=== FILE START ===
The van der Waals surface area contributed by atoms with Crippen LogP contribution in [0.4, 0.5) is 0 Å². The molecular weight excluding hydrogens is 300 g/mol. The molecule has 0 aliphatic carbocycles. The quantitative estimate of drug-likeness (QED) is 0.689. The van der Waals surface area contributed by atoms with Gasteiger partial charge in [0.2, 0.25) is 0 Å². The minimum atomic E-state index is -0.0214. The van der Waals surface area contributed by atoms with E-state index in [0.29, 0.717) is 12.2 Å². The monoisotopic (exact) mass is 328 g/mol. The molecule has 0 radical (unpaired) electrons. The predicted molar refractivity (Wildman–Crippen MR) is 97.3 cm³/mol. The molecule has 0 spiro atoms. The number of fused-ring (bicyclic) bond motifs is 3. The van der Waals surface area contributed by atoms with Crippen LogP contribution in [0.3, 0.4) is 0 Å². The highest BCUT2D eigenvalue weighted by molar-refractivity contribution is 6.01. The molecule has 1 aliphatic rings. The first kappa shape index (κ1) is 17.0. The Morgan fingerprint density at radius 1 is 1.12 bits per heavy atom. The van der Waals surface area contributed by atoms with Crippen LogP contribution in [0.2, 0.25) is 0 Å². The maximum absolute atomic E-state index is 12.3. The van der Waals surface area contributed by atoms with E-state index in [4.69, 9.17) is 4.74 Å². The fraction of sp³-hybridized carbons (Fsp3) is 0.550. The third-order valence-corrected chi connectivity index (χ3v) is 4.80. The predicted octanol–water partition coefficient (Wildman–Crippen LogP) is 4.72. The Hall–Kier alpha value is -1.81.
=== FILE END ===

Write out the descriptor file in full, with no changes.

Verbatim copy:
The van der Waals surface area contributed by atoms with Crippen LogP contribution in [0.4, 0.5) is 0 Å². The molecular weight excluding hydrogens is 300 g/mol. The molecule has 0 aliphatic carbocycles. The quantitative estimate of drug-likeness (QED) is 0.689. The van der Waals surface area contributed by atoms with Gasteiger partial charge in [0.2, 0.25) is 0 Å². The minimum atomic E-state index is -0.0214. The van der Waals surface area contributed by atoms with E-state index in [0.29, 0.717) is 12.2 Å². The monoisotopic (exact) mass is 328 g/mol. The molecule has 0 radical (unpaired) electrons. The predicted molar refractivity (Wildman–Crippen MR) is 97.3 cm³/mol. The molecule has 0 spiro atoms. The number of fused-ring (bicyclic) bond motifs is 3. The van der Waals surface area contributed by atoms with Crippen LogP contribution in [0.3, 0.4) is 0 Å². The highest BCUT2D eigenvalue weighted by molar-refractivity contribution is 6.01. The molecule has 1 aliphatic rings. The first kappa shape index (κ1) is 17.0. The Morgan fingerprint density at radius 1 is 1.12 bits per heavy atom. The van der Waals surface area contributed by atoms with Crippen LogP contribution in [0.2, 0.25) is 0 Å². The maximum absolute atomic E-state index is 12.3. The van der Waals surface area contributed by atoms with E-state index in [4.69, 9.17) is 4.74 Å². The fraction of sp³-hybridized carbons (Fsp3) is 0.550. The third-order valence-corrected chi connectivity index (χ3v) is 4.80. The predicted octanol–water partition coefficient (Wildman–Crippen LogP) is 4.72. The Hall–Kier alpha value is -1.81.